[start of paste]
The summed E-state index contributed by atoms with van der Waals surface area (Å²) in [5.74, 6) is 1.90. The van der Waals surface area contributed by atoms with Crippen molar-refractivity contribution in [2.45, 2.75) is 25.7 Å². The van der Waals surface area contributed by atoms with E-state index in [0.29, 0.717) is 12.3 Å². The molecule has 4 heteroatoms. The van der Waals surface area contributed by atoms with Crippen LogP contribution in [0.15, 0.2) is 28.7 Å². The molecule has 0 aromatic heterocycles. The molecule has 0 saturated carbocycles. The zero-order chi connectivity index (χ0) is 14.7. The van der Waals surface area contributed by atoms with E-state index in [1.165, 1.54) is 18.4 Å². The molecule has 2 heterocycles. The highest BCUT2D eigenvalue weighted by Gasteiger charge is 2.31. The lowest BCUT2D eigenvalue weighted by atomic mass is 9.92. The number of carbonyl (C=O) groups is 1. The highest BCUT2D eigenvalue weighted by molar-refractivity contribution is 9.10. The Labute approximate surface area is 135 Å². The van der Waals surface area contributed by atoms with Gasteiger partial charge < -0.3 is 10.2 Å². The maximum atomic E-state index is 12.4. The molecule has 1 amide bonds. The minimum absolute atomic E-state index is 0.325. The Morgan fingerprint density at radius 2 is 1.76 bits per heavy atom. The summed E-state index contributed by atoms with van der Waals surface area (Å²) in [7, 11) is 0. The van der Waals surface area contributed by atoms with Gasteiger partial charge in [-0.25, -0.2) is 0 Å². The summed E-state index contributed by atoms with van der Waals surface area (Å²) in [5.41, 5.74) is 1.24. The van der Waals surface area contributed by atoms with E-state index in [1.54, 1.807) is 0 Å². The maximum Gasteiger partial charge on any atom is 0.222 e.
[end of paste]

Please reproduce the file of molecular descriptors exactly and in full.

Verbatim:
The summed E-state index contributed by atoms with van der Waals surface area (Å²) in [5.74, 6) is 1.90. The van der Waals surface area contributed by atoms with Crippen molar-refractivity contribution in [2.45, 2.75) is 25.7 Å². The van der Waals surface area contributed by atoms with E-state index in [0.29, 0.717) is 12.3 Å². The molecule has 4 heteroatoms. The van der Waals surface area contributed by atoms with Crippen LogP contribution in [0.15, 0.2) is 28.7 Å². The molecule has 0 aromatic heterocycles. The molecule has 0 saturated carbocycles. The zero-order chi connectivity index (χ0) is 14.7. The van der Waals surface area contributed by atoms with E-state index in [1.165, 1.54) is 18.4 Å². The molecule has 2 heterocycles. The highest BCUT2D eigenvalue weighted by Gasteiger charge is 2.31. The lowest BCUT2D eigenvalue weighted by atomic mass is 9.92. The number of carbonyl (C=O) groups is 1. The highest BCUT2D eigenvalue weighted by molar-refractivity contribution is 9.10. The Labute approximate surface area is 135 Å². The van der Waals surface area contributed by atoms with Gasteiger partial charge < -0.3 is 10.2 Å². The maximum atomic E-state index is 12.4. The molecule has 1 amide bonds. The minimum absolute atomic E-state index is 0.325. The Morgan fingerprint density at radius 2 is 1.76 bits per heavy atom. The summed E-state index contributed by atoms with van der Waals surface area (Å²) in [7, 11) is 0. The van der Waals surface area contributed by atoms with Gasteiger partial charge in [-0.25, -0.2) is 0 Å². The summed E-state index contributed by atoms with van der Waals surface area (Å²) in [5.41, 5.74) is 1.24. The van der Waals surface area contributed by atoms with E-state index in [1.54, 1.807) is 0 Å². The maximum Gasteiger partial charge on any atom is 0.222 e.